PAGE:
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Happy Friday, everyone!
In this Friday's edition we have several great articles covering dropping groundwater levels across the U.S., a review of the Supreme Court's ruling on Sackett v. EPA, U.S. Steel facing buyout offers, and more. Our data visualization showcases fish resilience to marine heat waves, and its implications on global warming.
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Have a great weekend!
Google to Begin Selling Maps Data to Companies Building Solar Products
Google is planning to sell access to new application programming interfaces (APIs) with solar and energy information. These APIs will allow users to enter in their address and get estimated solar costs and size of installations. Other APIs will offer information on air quality including pollutants and health-based recommendations for specific locations, as well as digital heat maps and hourly and historical air quality information. Read More.
U.S. Steel Reviewing Buyout Offers
U.S. Steel has reported to its shareholders that it is currently reviewing multiple offers to buy the company and has entered into confidentiality agreements for due diligence purposes with potential buyers. This comes after U.S. Steel rejected two other bids from Cleveland Cliffs and Esmark to buy the company. This continues the trend of consolidation within the steel industry over the past few years after prices skyrocketed during the pandemic. While prices have settled down, they are still among the highest seen in the past six years. ABC News.
First-Ever Wind Energy Lease Area for the Gulf of Mexico Region
The Department of the Interior held the first-ever wind energy auction for the Gulf of Mexico region this week. The auction resulted in one lease area that received a high bid of $5.6 million. The winning bid was made by RWE Offshore US Gulf, LLS. The lease has the potential to generate approximately 1.24 gigawatts of offshore wind energy capacity and could power 435,400 homes with renewable energy. The lease area covers 102,480 developable acres with minimum and maximum depths ranging from 10 to 25 meters. Read more here.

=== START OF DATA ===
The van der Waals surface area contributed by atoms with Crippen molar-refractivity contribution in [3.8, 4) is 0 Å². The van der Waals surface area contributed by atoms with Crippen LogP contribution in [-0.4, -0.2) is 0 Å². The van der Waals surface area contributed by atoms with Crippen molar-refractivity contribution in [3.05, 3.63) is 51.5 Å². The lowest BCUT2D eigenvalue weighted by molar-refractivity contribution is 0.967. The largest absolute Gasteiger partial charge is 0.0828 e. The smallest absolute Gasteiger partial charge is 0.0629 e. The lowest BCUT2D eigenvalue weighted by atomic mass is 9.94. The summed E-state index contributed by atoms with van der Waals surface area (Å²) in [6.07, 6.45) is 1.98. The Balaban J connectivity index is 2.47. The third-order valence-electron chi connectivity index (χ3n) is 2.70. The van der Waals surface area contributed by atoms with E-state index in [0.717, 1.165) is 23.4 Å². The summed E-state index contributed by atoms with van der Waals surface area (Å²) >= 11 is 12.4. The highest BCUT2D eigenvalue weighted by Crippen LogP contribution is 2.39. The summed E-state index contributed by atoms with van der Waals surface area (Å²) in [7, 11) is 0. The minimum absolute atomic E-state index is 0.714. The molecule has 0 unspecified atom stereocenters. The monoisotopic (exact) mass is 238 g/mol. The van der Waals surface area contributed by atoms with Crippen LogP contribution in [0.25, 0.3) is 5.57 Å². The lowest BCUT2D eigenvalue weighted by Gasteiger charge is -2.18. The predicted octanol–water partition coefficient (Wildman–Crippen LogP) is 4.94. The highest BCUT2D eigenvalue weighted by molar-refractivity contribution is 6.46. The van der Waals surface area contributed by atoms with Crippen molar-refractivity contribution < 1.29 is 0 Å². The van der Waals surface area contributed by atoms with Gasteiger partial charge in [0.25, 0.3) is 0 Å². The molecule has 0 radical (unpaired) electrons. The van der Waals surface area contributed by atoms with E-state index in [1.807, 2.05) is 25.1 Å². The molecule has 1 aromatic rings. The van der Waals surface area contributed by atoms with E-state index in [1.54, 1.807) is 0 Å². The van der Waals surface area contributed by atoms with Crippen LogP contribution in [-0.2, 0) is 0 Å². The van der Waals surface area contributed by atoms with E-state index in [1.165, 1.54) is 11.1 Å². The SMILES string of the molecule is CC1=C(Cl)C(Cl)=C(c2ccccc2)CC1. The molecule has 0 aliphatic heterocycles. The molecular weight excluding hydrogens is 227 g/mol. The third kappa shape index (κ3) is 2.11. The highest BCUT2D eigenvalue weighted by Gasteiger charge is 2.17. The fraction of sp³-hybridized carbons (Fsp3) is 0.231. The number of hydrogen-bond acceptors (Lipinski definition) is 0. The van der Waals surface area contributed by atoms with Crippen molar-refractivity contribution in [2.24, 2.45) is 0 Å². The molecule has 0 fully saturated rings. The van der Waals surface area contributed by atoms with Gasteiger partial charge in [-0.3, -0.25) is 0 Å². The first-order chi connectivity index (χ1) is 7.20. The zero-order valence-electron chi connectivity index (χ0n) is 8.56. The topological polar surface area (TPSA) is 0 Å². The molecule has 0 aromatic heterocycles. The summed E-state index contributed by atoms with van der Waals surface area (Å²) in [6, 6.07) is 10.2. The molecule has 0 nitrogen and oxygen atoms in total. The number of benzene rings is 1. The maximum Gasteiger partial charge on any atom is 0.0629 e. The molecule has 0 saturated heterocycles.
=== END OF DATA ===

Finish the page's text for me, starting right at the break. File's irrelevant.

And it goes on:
Supreme Court Narrows Clean Water Act's Scope in Sackett v. EPA Decision
On May 25, 2023, the U.S. Supreme Court ruled in Sackett v. Environmental Protection Agency, impacting the scope of the Clean Water Act (CWA) regarding "waters of the United States." This decision narrows the definition of protected waters, limiting CWA jurisdiction. The case involved the Sacketts' dispute over filling a wetland on their Idaho property, which was adjacent to but not connected to a protected creek. The court ruled in their favor, stating that protected wetlands must be connected to navigable waters. The EPA and Army Corps of Engineers then issued a draft rule to conform to this decision, redefining the definition of waters of the United States. The ruling's economic benefits and concerns about water quality, flood protection, and state regulations are debated. The full impacts of the ruling remain uncertain. Read more here.
Dropping Groundwater in the U.S.
We’re often reviewing hydrologic change data and models for various projects, but it’s rare that groundwater changes make the news at major media outlets such as the New York Times. The Times compiled a groundwater levels database using data from over 80,000 wells assembled from more numerous federal, state, and local agencies. Nearly half of the wells showed statistically significant declines since 1980. Charles County, MD shows particularly drastic groundwater depletion, mostly driven by suburban growth. But it’s the agricultural use in the Midwest, in Arkansas, in California, and in other areas that have led to the most severe declines. See the data at NYTimes.com.
Data Visualization of the Week Fish Resilience to Pre-2019 Marine Heat Waves Offers Insights for Climate Mitigation
Research published in Nature reveals that fish displayed surprising resilience to marine heat waves before 2019. The study, using data from 1993 to 2019, indicates that marine heat waves caused little impact on fish numbers and types. While marine heat waves are linked to coral bleaching, algal blooms, and fish declines, the research suggests that oceans could retain some resilience if pre-2019 temperatures are maintained. Marine populations varied greatly following heat waves, making consistent effects unlikely. The study emphasizes the need to limit global warming to avoid increased fish declines due to intensifying marine heat waves, highlighting the unpredictable impact of such events. Read more.